From song to song, there are wide swings of style and substance, from moments of tenderness, passages of grandeur, and fistfuls of exhilarating, technical wonder. The opening “Hear My Words” kicks off with an ingenious, shuffling melody that settles into a samba, and then finishes with a little funk. “Living Room Blues” swings with verve and passion, showcasing Santerre’s powerful bass. “A Man of a Few Words” opens with an introspective statement that morphs into alto soulfulness, buoyed by Mallet’s beautiful electric piano. “Railroaded” has a funk foundation to go along with its zesty ensemble playing. Joining that performance is none other than Mike Stern, one of the great voices in jazz guitar, and his solo here is proof of that. And then there’s the surprising “Ireland,” a nod to Donahue’s ancestral homeland that is both respectful and anthemic, in the way a rock song is anthemic. Talk about unexpected!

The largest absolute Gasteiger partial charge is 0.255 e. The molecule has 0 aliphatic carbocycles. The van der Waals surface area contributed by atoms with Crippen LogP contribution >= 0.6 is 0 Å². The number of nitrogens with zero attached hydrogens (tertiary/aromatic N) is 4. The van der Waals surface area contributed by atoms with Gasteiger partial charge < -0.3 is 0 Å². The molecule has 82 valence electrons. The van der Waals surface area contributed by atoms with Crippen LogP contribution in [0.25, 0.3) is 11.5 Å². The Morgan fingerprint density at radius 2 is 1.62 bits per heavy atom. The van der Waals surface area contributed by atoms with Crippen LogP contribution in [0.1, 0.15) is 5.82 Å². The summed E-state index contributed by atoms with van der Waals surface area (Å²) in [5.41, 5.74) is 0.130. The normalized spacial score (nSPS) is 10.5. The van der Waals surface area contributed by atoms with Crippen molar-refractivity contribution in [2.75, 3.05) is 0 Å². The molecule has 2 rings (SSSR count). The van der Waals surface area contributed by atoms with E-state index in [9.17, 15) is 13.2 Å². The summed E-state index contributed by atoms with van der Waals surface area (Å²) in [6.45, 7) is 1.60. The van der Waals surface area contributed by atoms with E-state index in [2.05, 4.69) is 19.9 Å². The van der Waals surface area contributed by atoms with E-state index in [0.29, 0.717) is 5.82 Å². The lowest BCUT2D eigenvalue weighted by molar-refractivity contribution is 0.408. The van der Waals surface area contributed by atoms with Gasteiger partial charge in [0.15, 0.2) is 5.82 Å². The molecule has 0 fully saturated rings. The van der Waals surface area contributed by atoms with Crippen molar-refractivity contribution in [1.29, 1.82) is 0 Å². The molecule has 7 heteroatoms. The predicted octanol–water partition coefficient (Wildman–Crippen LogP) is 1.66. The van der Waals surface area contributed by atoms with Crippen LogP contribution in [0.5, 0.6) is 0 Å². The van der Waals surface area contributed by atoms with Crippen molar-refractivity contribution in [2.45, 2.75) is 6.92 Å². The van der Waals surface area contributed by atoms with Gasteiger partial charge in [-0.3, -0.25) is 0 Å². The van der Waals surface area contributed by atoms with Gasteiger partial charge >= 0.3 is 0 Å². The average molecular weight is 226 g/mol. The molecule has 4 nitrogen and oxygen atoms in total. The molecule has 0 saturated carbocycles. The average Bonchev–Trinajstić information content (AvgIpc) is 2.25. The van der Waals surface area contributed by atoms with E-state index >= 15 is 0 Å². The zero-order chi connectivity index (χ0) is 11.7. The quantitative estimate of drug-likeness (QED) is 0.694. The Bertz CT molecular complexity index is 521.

Throughout Donahue’s lovely Whaling City Sound recording, he never fails to challenge convention. In many, often subtle ways, he ventures out on the unexpected limb rather than the sturdy one that’s already been tried. His adventurousness is gratifying. Donahue finds a myriad of ways to reward his listeners and we are grateful for that. It may or may not be a fact that jazz musicians age with grace and class. In Miles Donahue’s case, the concept bears out. It is a joy to follow his risky explorations, as he makes his way through a labyrinth of unexpected turns. More than simply Just Passing Thru, Donahue is staying a while, long enough to leave a permanent impression on today’s jazz landscape.